A New App Called Santa May Make Local Gifting Easier

You won't hear a sleigh on your roof, but a truck can come to your door.

Photograph courtesy of Santa.

There’s a new way to shop in DC, and it’s sort of a cross between Amazon, a pop-up shop, and a personalized style box. It’s called Santa—and instead of a sleigh filled with gifts, it’s an app that allows you to buy goodies from a colorful truck that will deliver to your door. The Santa trucks first launched in September in the Dallas-Fort Worth area, and they made their way to the DC suburbs (and parts of the city) in May.

Washingtonian shopped the Santa truck—here’s what we learned.

How Santa works

When you log on to the app,  you choose your “shopping preferences” from a selection of categories: men’s, women’s, kids, pets, and babies. When the Santa truck is in your neighborhood, you’ll get a text from your personal shopper and you have 45 minutes to shop on the app. Looking for something and the truck’s not around? You can summon the truck, and it will usually stop by the next day.

Once you’ve checked out on the app, your purchases will be delivered to your door by your personal shopper in a Santa-branded tote bag (yes, you can keep it). You have 48 hours to request a return, which you can schedule with the truck for the next day. All the shopping is done from the app—think of the truck itself as more of a mobile warehouse.


Photograph courtesy of Santa.

What Santa sells 

What you see on the Santa app depends on the shopping preferences you’ve chosen, what season it is, and whether you’re building a relationship with your personal shopper—my personal shopper, Assata, said she’ll send men’s clothes to a client’s app if she knows their boyfriend is in town, or pet treats if she remembers spotting a dog the last time she was at a client’s house. (The pets section, Assata says, is huge with her customers). The general selection is wide-ranging—for example, shopping with my preferences set to “women’s,” I saw an assortment of clothes, jewelry, bags, and skincare, along with candles and fancy olive oil. Though I didn’t see it on the app, Assata mentioned she also had glittery maple syrup and inflatable pools on hand—things, it seems, your personal shopper may suggest based on your of-the-moment needs. The clothes are straight sizes, running from XS to XXL, though I noticed some of the clothing came in a more limited range. In addition to merchandise from larger brands, Santa says they stock items from local small businesses in the area.

Photograph courtesy of Santa.

“There are some essentials, but you shouldn’t buy milk and eggs from us,” says Roee Adler, CEO and co-founder of Santa. “It’s more elevated fashion and cool things for your home.”

Adler called Santa’s merchandise “affordable premium:” When I browsed the app, the clothes ranged from $148 for a pleasant blouse to $395 for an asymmetrical skirt. However, other items Santa offers are closer to “affordable affordable:” The dog treats, for example, were around $8. Adler says they don’t charge more than the list price for items, and they occasionally have discounted items.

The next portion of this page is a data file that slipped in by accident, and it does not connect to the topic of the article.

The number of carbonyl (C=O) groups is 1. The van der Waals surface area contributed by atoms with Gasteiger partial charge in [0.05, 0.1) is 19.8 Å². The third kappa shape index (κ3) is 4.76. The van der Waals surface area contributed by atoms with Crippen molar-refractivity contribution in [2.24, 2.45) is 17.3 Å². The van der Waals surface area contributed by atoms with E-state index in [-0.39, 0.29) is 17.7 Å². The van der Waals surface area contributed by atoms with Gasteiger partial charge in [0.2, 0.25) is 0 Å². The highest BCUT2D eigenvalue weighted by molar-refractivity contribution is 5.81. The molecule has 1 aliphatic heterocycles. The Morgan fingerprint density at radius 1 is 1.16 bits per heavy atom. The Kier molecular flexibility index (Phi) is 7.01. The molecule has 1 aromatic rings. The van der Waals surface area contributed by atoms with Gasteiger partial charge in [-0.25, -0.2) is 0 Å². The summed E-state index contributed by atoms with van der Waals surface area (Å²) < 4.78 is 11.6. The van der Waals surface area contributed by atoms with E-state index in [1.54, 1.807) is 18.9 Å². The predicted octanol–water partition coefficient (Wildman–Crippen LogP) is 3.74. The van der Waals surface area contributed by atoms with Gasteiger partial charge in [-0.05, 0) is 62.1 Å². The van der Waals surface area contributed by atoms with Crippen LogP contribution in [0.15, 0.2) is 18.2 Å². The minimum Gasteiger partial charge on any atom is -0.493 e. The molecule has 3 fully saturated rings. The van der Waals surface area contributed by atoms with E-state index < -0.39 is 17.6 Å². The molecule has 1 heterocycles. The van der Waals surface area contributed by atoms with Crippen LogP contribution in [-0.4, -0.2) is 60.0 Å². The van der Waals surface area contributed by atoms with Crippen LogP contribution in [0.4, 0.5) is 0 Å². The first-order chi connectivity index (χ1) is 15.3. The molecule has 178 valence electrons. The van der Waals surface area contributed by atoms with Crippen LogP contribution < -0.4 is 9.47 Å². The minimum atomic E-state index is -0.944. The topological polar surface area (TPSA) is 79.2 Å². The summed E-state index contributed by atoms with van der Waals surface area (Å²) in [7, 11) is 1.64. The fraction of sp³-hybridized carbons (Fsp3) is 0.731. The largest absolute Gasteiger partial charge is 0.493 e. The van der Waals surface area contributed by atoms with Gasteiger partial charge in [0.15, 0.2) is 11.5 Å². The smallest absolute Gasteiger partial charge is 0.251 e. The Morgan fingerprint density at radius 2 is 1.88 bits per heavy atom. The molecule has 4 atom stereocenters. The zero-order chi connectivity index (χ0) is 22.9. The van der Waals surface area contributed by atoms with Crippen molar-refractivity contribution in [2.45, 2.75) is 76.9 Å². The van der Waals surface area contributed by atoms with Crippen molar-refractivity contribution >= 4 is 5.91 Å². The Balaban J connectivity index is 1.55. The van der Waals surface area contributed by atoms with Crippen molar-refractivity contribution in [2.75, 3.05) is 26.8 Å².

The best way to use the app (in my opinion)

The secret to getting what you want from the Santa app is to tell your personal shopper what you’re looking for. For example, when your personal shopper texts you that they’re in the neighborhood, you can text them back to tell them you need for a host/hostess gift, a housewarming present for a new friend in town, or a birthday gift for your child’s classmate. Your personal shopper can offer suggestions, or send you a virtual storefront of specific categories for you to browse.

“Part of what makes Santa awesome is this feeling that there are human beings on the other side that get to know you and curate the products for you,” Adler says.

While we wish you could search the app or see the full contents of the truck, it’s nice to have the personal shopper help you find that perfect gift. (The Santa team says more categories, unisex options, larger sizes, and a search bar feature may be coming soon).

Closing thoughts 

While I’m not sure I’d shop Santa regularly for myself, it seems like a great way to buy gifts—especially for people you’d otherwise find hard to shop for. Being able to browse a curated selection of potential gifts seems like a much smoother shopping experience than rushing through Target to find a passable gift last-minute, especially if the Santa truck happens to be in your neighborhood at the right moment.

The app could also be used to treat yourself. On a sunny Friday, I was browsing the app and saw a “Boardwalk Picnic Basket” offered, complete with anything you might want in a picnic basket. If I wasn’t at work (and I had $100 to spare), I might’ve ordered it. I mean, why not have a picnic? After all, Adler said the idea behind Santa is to “add some sparkle” to your day.

Grace Deng
Editorial Fellow